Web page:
Be a training partner, not just a training provider

Lawrence Alva

It’s high time training institutes focussed on offering programmes customised to specific industries, instead of sticking to syllabus-driven programmes, says Lawrence Alva, CEO of National Training Institute. Excerpts from an interview

 What are the latest trends in Oman’s technical and vocational education? 

In Oman, for over a decade, technical and vocational training has taken centre stage. Government bodies such as PDO, NTF and OPAL are taking the lead to standardise and streamline training procedures and curricula across institutes. Along with that, the approval criteria for training institutes have been made far more stringent to maintain training at the highest standard. With a continued focus at the On-Job-Training (OJT) model, the industry-specific customisation of training is being given utmost importance.

Manufacturing is one of the vital sectors identified by the government for economic diversification. The sector is expected to generate job opportunities in several niche industries. But we are suffering from an acute shortage of skills and lack of trained national workforce to meet these requirements. How institutions like NTI are gearing up to address this mismatch?

National Training Institute (NTI) is one of the very few institutes that works with clients across various sectors and caters to training their staff with the skills required for specific jobs. NTI associates with clients as a training partner, rather than a training provider. As a training partner (NTI), provides tailor-made training solutions to clients rather than off-the-shelf solutions which may or may not be specific to the requirement.

NTI has always been proactive to adapt, adopt, invest and meet the needs of the ever-changing/challenging training needs. We identify the skill sets required for the manufacturing industry, develop and deliver internationally accredited training courses which in turn provides a competent and certified national workforce to meet the industry’s requirements. The inclusion of On-Job-Training (OJT) at the client’s workplace within our designed programs, helps the learners pick up skills in actual working conditions.

Can you talk about your collaboration with industries and corporates to train their staff? Tell us about the partnerships you have entered into recently?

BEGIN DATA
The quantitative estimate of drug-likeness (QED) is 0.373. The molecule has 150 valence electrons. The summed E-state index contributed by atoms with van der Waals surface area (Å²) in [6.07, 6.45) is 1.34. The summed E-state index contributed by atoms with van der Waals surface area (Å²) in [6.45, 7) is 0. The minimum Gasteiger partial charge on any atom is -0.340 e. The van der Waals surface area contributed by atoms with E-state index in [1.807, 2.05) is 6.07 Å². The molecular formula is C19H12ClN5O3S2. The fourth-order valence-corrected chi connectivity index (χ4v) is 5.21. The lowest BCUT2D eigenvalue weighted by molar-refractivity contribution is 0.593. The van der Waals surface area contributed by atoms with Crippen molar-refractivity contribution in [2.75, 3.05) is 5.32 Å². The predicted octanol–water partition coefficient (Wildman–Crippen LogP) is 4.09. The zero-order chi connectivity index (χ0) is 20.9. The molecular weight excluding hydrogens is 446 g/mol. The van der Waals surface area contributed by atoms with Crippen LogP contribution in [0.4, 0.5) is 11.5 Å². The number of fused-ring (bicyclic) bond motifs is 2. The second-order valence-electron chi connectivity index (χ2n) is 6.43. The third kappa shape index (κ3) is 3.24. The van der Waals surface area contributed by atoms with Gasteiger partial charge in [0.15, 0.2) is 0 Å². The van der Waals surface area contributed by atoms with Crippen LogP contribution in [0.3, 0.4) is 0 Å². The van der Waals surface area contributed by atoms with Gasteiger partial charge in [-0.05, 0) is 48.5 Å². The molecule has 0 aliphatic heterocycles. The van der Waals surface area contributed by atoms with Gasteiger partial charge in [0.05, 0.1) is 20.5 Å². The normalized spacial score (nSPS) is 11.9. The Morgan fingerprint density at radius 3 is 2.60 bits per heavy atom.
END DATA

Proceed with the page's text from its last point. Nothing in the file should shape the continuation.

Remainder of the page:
NTI has collaborated with various industries like oil and gas, construction, water desalination, power generation and manufacturing. Within the corporates, we have been in partnerships with the banking and telecommunication industry at large. We always focus on providing customised training solutions to all the industries and corporates that we partner with. Before a training programme is designed and developed, each and every need of the client is understood and carefully studied. This followed by an in-depth discussion with the client, makes the training customised only for that particular client within a larger industry.

Few of the industries and corporates that NTI has partnered with are as follows:

  • Oil & Gas – Petroleum Development of Oman, Oman L&G, Oman Oil, BP and CCED
  • Construction – Liwa Plastics Projects (ORPIC contractors and sub-contractors), Duqm Refinery Projects (Duqm Refinery Company contractors and sub-contractors)
  • Manufacturing – Arabian Industries Projects, Chicago Bridge & Iron Company (Welding & Fabrication)
  • Water Desalination & Electricity Generation – Engie STOMO, NOMAC.

Give us a brief on the various technical and vocational courses that NTI offers?  

NTI delivers a whole plethora of courses that cover various training divisions like HSE courses, Technical courses, Oil & Gas specific courses, Soft Skills Courses, Management courses, IT Courses and Language courses.

What are the main challenges facing the sector?

The major challenge faced by the training industry is the mismatch between the need of the client/organisation and the programmes being delivered. Training institutes are still focussing on syllabus driven programmes rather than focussing on programmes being customised to a specific industry/company.

The various regulatory bodies have a common national goal to develop the local force. However, they are not completely aligned with their efforts in trying to achieve their goal.

With the increase in the number of smaller training providers, the quality of the training industry has taken a hit with some training providers functioning without the right facilities to be able to deliver programmes. This has resulted in training programmes being delivered at lower prices which in turn undermines the quality of training provided across the Sultanate. Auditing the facilities and competencies of institutes need to be emphasised to maintain the training of the highest standard.

What are your future plans?
NTI will continue to maintain and improve training quality standards and focus on improving the training infrastructure to provide the latest and state-of-the-art training equipment for the trainees. NTI is studying opportunities in investing in technology and new methods of learning like augmented training, E-Learning and other various ways to allow our students to experience different techniques of learning and to get a more realistic feel of their workplace.

Based on the market requirements and changes, NTI will identify and work towards achieving the latest accreditations along with the provision of various international qualifications that are appropriate for the various job roles within various industries.

We will continue to work with all stakeholders to support and develop appropriate curricula for training requirements for different industries by closely monitoring the training requirements for the manufacturing, solar power, logisitics and other non-oil & gas sectors.

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